What intrigues me about this is the fact that someone (anyone) could defend Singh for basically elbowing his way into the tournament! And, given that there is a limited number of players who can play the Challenge, he takes the place of a younger player who truly needs the money he might make by winning the tournament — or even placing high in the final standings.

Is it possible that this man doesn’t see the moral problem here? He says Singh is not breaking the rules, and this is true. But doing the right thing is often a matter of ignoring the rules. What we have here is another example of a very wealthy man who fails to recognize the plight of others who are in need.

It makes me just a little bit sick.

Lydia Ko

 Lydia Ko (Thanks to Wikipedia)

Lydia Ko
(Thanks to Wikipedia)

You have probably never heard of her even though she’s the best golfer in the world, male or female; yet we never hear about her exploits.  In fact, as we are told,

On 2 February 2015, [Lydia] became the youngest player of either gender to ever be ranked No. 1 in professional golf by both the Official World Golf Ranking and the Rolex World Golf Ranking at age 17 years, 9 months and 9 days, eclipsing Tiger Woods who was 21 years, 5 months and 15 days when he became men’s world number one in 1997 and Jiyai Shin who was 22 years and 5 days when she became women’s world number one in 2010.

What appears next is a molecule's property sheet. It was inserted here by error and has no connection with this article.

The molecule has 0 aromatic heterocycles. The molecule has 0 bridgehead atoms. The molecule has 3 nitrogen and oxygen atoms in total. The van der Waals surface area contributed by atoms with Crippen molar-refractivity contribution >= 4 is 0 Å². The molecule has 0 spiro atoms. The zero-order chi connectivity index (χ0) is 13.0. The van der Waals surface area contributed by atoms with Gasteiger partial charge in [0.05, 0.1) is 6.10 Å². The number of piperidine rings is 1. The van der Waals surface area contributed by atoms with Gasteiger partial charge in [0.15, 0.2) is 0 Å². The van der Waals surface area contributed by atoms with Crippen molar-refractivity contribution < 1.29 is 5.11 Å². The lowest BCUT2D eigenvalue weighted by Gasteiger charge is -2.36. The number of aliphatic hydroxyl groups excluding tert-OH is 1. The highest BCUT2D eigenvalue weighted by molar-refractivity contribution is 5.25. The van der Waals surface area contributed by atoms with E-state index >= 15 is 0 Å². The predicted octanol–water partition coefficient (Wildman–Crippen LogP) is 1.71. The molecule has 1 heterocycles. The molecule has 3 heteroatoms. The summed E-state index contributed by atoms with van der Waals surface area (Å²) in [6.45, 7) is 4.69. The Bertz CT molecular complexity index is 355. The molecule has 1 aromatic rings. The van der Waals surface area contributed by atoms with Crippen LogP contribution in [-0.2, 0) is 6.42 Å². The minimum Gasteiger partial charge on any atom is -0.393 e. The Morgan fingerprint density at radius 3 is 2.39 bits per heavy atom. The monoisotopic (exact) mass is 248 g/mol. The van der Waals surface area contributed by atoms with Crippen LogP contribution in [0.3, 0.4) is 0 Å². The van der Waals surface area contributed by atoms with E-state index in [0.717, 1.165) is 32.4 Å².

And yet, again, despite the fact that she has won more times than Tiger Woods did at her age you have probably never heard of her. She seldom gets attention on the large stage of ESPN while every time Tiger Woods stubs his toe it gets headlines. When Charlie Rymer — a former PGA golfer and now a commentator on the Golf Channel — was asked why Lydia wasn’t better known, he hemmed and hawed (as is his habit) and totally failed to answer the question — which is simple: she is a woman. Moreover, she is not American. No matter how gifted she is, and she is regarded by those in the know as the most gifted golfer currently playing the game, she will be widely ignored, not only for the reasons given, but also because she isn’t brash enough. She doesn’t howl  like a wolf and pump her fist when she sinks a putt — as Tiger used to do — or pout when she has a bad day. She lifts her chin and walks to the next tee box and prepares to play. She is a delight, but she doesn’t “sell” to an American audience that wants its athletes to emote loudly and graphically and, if possible, show their vulnerability.